Sept. 11 I intend to leave to-mor this class of people. Once I inspected row morning, and to return directly the Greek Convent: the Patriarch was to Caïro. During my sojourn in Alex- then in Caïro; and his Vicar, especially andria, I daily visited the School which when I offered him, as a present, the Mr. Mac Pherson has established here, Word of God, treated me with much and which, owing to his departure, is now, contempt. I gave him two copies of the as it were, fatherless. There are a great Psalms, in Ancient and Modern Greek ; hamber of very promising Boys in it-an but he no sooner knew that I was an advantage of which our School in Caïro English Priest, and that these books were cannot as yet boast; and, if hitherto the printed in England, than he flung the principal thing of a Christian School were books angrily on the table, and said, not wanting in it, it might be said to be “We do not want your books ! we have a flourishing one. As I found a great enough." I thought it not prudent to lack of books, I presented it with 20 give an answer, and so departed. Such copies of the Acts, 5 Bibles, and Arabic is the manner of men who are called Tracts. I twice visited the Coptic Con- Priests! In Caïro, too, the Greek Priestvent : there is only one Priest in it, who hood behave coldly towards us, without is married, and a Monk. The old Priest, our having given them, to our knowledge, with much briskness, recollected Mr. any reason of discontent; save that many Jowett, whose name he had forgotten, but Greeks have bought of us the Word of whom he depicted to me with the utmost God, and other good books. We have precision: he related to me, that he had repeatedly been told that the Patriarch performed Divine Service in his honour; had forbidden his subjects to receive that Mr. Jowett had presented them with books from us: however, we are not yet a Bible; and that if any one wishes to read sure of the truth of this. The unbelievit, he must either read it in the Church, ing Priests are here, as everywhere, or, if he chooses to take it out, he is almost the greatest obstacle to the dif-. bound to bring it back to its place as fusion of the Scriptures. Last Sunday soon as he has done with it. I made a Morning I expected to be permitted to present of another Bible, for use out of preach to the Germans in Alexandria, the Church; which was received with for which purpose I made, two days bethanks. From thence we went to the forehand, many visits to them, but all Church, took the Bible, sat down in the in vain: they all declined, making vain small Temple consecrated to St. Mary, apologies. In the afternoon, I had the and read in it: after which we conversed pleasure of baptizing the youngest son of on religious subjects for about two hours. our old friend Mr. Gliddon, in whose The Priest bitterly complained of the house I found much cordiality and kindCoptic Christians in Alexandria, of whom ness during my stay here. The English he gave the following description : Consul-General, Mr. Barker, who for Only ten Families have a fixed abode years past has proved truly affectionate here, and attend regularly at the Church; to the Servants of the Lord, and has asbut they are all 'poor people, who earn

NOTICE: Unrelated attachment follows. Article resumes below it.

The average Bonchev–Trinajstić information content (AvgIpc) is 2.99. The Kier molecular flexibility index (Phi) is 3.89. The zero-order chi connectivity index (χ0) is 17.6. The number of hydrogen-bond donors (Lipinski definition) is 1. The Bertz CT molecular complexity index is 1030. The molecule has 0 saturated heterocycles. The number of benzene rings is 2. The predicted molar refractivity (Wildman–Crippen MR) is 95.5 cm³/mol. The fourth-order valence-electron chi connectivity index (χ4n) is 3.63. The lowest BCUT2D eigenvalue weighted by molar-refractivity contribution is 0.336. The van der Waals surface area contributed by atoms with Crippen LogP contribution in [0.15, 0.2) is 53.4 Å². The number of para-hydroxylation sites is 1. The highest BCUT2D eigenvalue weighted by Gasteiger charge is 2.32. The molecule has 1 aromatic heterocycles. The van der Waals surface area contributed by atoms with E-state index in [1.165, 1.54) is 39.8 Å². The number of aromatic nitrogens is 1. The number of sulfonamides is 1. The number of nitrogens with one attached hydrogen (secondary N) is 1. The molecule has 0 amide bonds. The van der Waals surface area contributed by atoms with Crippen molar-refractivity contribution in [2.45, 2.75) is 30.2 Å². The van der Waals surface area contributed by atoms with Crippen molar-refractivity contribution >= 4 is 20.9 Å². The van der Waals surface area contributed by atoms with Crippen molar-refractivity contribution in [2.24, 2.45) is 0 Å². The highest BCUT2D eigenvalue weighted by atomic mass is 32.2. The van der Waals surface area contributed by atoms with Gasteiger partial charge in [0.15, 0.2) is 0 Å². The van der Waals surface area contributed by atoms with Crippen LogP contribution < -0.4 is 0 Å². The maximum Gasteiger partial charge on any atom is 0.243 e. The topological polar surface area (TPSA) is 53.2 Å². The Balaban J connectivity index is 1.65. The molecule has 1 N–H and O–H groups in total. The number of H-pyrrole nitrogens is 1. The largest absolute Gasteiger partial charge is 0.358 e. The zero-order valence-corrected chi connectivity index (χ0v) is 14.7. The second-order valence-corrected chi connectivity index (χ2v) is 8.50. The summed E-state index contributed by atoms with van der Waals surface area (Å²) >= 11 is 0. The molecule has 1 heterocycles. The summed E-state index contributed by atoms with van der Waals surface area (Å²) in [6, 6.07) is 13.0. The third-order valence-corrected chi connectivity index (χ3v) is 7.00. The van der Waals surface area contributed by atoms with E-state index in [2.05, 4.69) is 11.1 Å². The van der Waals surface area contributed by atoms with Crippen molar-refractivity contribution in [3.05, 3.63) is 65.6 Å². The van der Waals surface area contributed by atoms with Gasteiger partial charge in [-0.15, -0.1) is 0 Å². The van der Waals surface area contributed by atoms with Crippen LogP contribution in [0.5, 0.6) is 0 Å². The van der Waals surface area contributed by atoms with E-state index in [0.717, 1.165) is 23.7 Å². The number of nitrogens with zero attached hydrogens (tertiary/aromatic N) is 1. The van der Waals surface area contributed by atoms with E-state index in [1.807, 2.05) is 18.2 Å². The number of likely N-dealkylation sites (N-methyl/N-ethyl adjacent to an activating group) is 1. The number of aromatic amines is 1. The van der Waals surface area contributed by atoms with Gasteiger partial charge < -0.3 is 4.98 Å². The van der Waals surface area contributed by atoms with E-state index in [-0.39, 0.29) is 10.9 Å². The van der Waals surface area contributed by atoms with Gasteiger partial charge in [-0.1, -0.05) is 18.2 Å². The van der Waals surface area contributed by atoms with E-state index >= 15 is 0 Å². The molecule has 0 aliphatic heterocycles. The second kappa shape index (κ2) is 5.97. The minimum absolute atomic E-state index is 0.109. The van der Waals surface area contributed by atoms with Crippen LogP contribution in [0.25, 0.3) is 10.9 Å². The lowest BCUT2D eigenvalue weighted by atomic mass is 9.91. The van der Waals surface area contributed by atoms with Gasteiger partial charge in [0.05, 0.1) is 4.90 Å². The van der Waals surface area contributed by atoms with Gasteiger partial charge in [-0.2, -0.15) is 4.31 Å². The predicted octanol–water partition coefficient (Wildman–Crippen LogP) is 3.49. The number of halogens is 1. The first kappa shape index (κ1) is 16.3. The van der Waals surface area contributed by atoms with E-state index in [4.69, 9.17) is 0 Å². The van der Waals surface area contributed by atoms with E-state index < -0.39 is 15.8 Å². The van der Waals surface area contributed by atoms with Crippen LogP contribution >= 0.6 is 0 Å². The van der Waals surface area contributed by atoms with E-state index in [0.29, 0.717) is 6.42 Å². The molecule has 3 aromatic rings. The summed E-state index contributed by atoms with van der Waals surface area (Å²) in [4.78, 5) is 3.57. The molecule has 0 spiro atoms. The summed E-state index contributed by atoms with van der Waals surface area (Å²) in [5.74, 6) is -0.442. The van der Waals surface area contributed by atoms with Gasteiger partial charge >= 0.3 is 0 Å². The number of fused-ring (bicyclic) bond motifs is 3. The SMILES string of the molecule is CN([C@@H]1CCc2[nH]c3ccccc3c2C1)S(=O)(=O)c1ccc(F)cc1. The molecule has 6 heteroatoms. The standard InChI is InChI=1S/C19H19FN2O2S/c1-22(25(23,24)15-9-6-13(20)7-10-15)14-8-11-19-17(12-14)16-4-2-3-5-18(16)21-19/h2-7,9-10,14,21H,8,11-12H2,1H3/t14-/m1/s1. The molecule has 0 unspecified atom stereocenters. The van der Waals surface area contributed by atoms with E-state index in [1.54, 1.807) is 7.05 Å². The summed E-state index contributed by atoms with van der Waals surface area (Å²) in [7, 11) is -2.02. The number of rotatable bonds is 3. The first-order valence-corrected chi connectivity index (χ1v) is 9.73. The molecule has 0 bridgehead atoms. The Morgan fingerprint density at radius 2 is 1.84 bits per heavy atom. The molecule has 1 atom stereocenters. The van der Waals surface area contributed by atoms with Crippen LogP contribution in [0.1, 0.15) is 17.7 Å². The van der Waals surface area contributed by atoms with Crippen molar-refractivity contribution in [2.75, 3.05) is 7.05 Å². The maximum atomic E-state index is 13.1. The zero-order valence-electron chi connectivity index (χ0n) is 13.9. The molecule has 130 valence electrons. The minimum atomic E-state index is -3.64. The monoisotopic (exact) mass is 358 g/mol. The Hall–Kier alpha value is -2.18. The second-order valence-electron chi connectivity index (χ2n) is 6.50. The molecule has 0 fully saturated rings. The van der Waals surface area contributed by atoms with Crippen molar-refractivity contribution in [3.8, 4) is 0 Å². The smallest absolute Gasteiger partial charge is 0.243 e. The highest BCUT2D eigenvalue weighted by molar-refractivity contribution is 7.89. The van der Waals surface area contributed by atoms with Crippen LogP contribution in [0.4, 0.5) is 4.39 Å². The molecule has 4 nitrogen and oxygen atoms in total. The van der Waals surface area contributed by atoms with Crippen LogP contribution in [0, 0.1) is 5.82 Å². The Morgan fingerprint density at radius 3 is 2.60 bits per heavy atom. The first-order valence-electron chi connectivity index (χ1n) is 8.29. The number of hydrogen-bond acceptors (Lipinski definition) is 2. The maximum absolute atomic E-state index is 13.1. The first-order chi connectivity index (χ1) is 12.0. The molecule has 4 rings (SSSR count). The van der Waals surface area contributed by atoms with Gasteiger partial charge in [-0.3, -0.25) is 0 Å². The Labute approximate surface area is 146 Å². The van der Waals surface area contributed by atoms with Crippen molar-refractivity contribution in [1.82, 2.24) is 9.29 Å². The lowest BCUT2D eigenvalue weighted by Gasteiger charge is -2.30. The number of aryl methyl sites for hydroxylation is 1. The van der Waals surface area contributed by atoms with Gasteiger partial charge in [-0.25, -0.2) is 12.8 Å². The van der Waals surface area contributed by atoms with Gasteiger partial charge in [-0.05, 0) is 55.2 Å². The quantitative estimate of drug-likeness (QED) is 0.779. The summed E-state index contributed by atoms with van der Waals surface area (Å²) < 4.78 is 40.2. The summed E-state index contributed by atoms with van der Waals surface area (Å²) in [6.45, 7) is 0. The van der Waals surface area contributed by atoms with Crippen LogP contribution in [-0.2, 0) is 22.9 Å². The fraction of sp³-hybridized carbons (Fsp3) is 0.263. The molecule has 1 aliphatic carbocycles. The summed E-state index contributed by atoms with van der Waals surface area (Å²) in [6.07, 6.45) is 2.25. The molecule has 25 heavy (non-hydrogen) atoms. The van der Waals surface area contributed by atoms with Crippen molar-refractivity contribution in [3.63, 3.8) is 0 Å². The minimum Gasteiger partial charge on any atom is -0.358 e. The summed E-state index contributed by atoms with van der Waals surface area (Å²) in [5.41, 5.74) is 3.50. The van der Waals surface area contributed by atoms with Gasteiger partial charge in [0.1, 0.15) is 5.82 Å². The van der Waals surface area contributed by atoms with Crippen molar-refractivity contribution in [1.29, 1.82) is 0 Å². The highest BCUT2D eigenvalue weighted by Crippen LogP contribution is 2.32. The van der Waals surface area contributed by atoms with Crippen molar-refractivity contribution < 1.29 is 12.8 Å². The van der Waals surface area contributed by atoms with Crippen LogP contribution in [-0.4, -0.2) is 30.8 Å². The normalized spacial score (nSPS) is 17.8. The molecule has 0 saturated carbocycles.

sisted them to the extent of his powers, their bread by manual labour, and who has likewise shewn me great attention.